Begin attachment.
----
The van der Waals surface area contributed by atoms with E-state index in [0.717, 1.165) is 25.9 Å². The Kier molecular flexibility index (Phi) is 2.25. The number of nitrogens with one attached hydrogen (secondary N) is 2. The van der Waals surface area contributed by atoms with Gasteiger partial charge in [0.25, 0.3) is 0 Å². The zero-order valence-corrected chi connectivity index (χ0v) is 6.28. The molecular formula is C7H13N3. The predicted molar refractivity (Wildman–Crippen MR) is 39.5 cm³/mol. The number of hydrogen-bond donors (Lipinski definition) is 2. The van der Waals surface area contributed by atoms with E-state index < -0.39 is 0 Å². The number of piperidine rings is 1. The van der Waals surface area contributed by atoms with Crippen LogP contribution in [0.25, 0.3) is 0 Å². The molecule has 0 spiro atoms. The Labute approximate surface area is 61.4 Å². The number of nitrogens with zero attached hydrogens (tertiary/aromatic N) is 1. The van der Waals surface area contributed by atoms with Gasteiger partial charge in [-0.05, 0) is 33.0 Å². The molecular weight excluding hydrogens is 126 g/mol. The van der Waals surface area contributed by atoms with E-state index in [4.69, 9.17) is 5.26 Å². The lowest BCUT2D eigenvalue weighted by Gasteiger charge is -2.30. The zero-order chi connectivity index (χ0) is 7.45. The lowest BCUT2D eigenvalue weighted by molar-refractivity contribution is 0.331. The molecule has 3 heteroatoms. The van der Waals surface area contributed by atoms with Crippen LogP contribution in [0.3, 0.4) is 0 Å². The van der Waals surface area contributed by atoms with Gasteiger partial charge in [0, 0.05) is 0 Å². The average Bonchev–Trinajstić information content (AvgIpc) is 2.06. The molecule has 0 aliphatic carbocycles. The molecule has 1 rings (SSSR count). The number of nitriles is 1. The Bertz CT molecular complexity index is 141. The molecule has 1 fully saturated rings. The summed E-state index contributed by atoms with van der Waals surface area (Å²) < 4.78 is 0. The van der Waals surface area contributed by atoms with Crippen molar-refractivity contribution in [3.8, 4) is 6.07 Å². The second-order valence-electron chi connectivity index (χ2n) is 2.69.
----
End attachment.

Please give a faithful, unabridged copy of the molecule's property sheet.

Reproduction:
The van der Waals surface area contributed by atoms with E-state index in [0.717, 1.165) is 25.9 Å². The Kier molecular flexibility index (Phi) is 2.25. The number of nitrogens with one attached hydrogen (secondary N) is 2. The van der Waals surface area contributed by atoms with Gasteiger partial charge in [0.25, 0.3) is 0 Å². The zero-order valence-corrected chi connectivity index (χ0v) is 6.28. The molecular formula is C7H13N3. The predicted molar refractivity (Wildman–Crippen MR) is 39.5 cm³/mol. The number of hydrogen-bond donors (Lipinski definition) is 2. The van der Waals surface area contributed by atoms with E-state index < -0.39 is 0 Å². The number of piperidine rings is 1. The van der Waals surface area contributed by atoms with Crippen LogP contribution in [0.25, 0.3) is 0 Å². The molecule has 0 spiro atoms. The Labute approximate surface area is 61.4 Å². The number of nitrogens with zero attached hydrogens (tertiary/aromatic N) is 1. The van der Waals surface area contributed by atoms with Gasteiger partial charge in [-0.05, 0) is 33.0 Å². The molecular weight excluding hydrogens is 126 g/mol. The van der Waals surface area contributed by atoms with E-state index in [4.69, 9.17) is 5.26 Å². The lowest BCUT2D eigenvalue weighted by Gasteiger charge is -2.30. The zero-order chi connectivity index (χ0) is 7.45. The lowest BCUT2D eigenvalue weighted by molar-refractivity contribution is 0.331. The molecule has 3 heteroatoms. The van der Waals surface area contributed by atoms with Crippen LogP contribution in [0.3, 0.4) is 0 Å². The van der Waals surface area contributed by atoms with Gasteiger partial charge in [0, 0.05) is 0 Å². The average Bonchev–Trinajstić information content (AvgIpc) is 2.06. The molecule has 0 aliphatic carbocycles. The molecule has 1 rings (SSSR count). The number of nitriles is 1. The Bertz CT molecular complexity index is 141. The molecule has 1 fully saturated rings. The summed E-state index contributed by atoms with van der Waals surface area (Å²) < 4.78 is 0. The van der Waals surface area contributed by atoms with Crippen molar-refractivity contribution in [3.8, 4) is 6.07 Å². The second-order valence-electron chi connectivity index (χ2n) is 2.69.